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Atlanta, GA 30326

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Pre-Registration, ATC Ultra Challenge, Ultramarathon Atlanta, Ultra MarathoAustin Taylor's Story - The ATC Challenge - a,  50k Ultra Marathon Race, 50k Ultramarathon Race, Ultra Marathon Atlanta Ga, Ultra Marathon Atlanta, Ultramarathon Atlanta

Austin Taylor, ATC Ultra Marathon Atlanta Ga

On September 5, 2007, our lives were forever changed. We took Austin to the Scottish Rite ER to have a lump on his abdomen checked. Through scans, tumor biopsies, and bone marrow biopsies, Austin was diagnosed with stage IV, high risk Neuroblastoma, a very aggressive childhood cancer.  It was in his abdomen, his hip, and his bone marrow. Dr. George told us everything to expect. He told us the bad things we needed to know, and that we weren't going to talk about them again. Austin could be cured and that was what we were going to work towards, together.

 

Austin was like any other 2 year old, running around playing with his friends at school and busy living his life.  He didn't know anything about hospitals or teams of doctors and certainly not chemo or surgery, but how quickly he would learn after a diagnosis of Stage IV High Risk Neuroblastoma.  God gave us an amazing medical team. Dr. George was immediately a voice of concern, knowledge, and honesty.  We instantly had a feeling of trust in everything he did and said. The nurses that provided crucial care to Austin always did so with a smile on their face, never showing exhaustion, frustration, or anger.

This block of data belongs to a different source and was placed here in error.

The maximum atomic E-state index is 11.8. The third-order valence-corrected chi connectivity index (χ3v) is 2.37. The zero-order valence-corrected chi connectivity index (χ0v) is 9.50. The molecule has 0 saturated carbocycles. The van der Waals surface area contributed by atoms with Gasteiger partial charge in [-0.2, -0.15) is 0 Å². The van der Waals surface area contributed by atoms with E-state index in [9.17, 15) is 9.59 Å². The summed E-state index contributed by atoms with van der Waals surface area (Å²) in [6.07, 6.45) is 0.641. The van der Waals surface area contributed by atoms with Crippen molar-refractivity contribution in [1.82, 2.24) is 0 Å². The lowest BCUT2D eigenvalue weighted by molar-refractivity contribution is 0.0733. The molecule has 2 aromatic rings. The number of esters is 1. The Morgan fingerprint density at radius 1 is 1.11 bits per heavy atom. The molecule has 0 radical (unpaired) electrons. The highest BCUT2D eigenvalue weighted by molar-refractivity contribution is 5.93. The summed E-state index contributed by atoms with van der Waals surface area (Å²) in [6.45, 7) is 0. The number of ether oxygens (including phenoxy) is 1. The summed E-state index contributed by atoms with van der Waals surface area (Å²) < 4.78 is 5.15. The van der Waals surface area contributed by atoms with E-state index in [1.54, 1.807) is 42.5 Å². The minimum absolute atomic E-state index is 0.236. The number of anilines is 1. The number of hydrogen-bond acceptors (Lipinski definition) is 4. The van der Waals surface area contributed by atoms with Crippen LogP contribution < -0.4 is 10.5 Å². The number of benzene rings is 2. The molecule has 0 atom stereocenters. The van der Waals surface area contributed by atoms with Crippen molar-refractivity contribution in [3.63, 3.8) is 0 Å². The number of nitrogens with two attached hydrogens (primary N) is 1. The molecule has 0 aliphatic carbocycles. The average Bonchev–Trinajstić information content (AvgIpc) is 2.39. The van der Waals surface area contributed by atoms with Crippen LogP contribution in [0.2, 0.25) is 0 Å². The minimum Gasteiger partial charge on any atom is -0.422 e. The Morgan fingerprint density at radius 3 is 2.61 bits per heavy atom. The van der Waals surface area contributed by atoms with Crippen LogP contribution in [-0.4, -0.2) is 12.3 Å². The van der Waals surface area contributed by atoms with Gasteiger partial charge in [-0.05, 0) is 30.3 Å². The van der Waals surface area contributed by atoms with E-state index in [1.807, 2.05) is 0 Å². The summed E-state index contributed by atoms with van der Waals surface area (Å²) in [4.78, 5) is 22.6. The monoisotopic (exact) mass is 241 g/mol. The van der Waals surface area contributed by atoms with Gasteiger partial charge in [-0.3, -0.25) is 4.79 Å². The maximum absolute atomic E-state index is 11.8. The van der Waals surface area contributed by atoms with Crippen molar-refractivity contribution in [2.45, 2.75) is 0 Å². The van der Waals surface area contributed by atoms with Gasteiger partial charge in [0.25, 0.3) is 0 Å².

It's hard to hear the words, your child has cancer, but it's harder to hold him down to have a tube put down his nose or an IV started for the first time and then realizing one day that these things don't even effect your 3 year old anymore is so sad. Seeing his hair fall out that you've run your fingers through since he was born brings a lump to your throat. Knowing he can't play with friends because his blood counts are so dangerously low that any infection would be life threatening is horrifying. Giving permission for doctors to give poison to your child because it's his best chance of survival is beyond words. Holding him while he throws up because of the chemo, bathing him hourly so the chemo doesn't burn his skin, making him walk laps while wearing a heavy surgical mask so his muscles won't weaken too much, and watching him being put under anesthesia over and over are frightening and not even close to being a fair life for a child.  He had 8 rounds of chemotherapy, of which two rounds were very high dose chemo, requiring a stem cell rescue after each round, enabling his blood counts to recover a little faster. He also had a 7 hour surgery to remove his tumor, 13 rounds of radiation, 6 months of an oral medication, and countless scans and minor surgeries.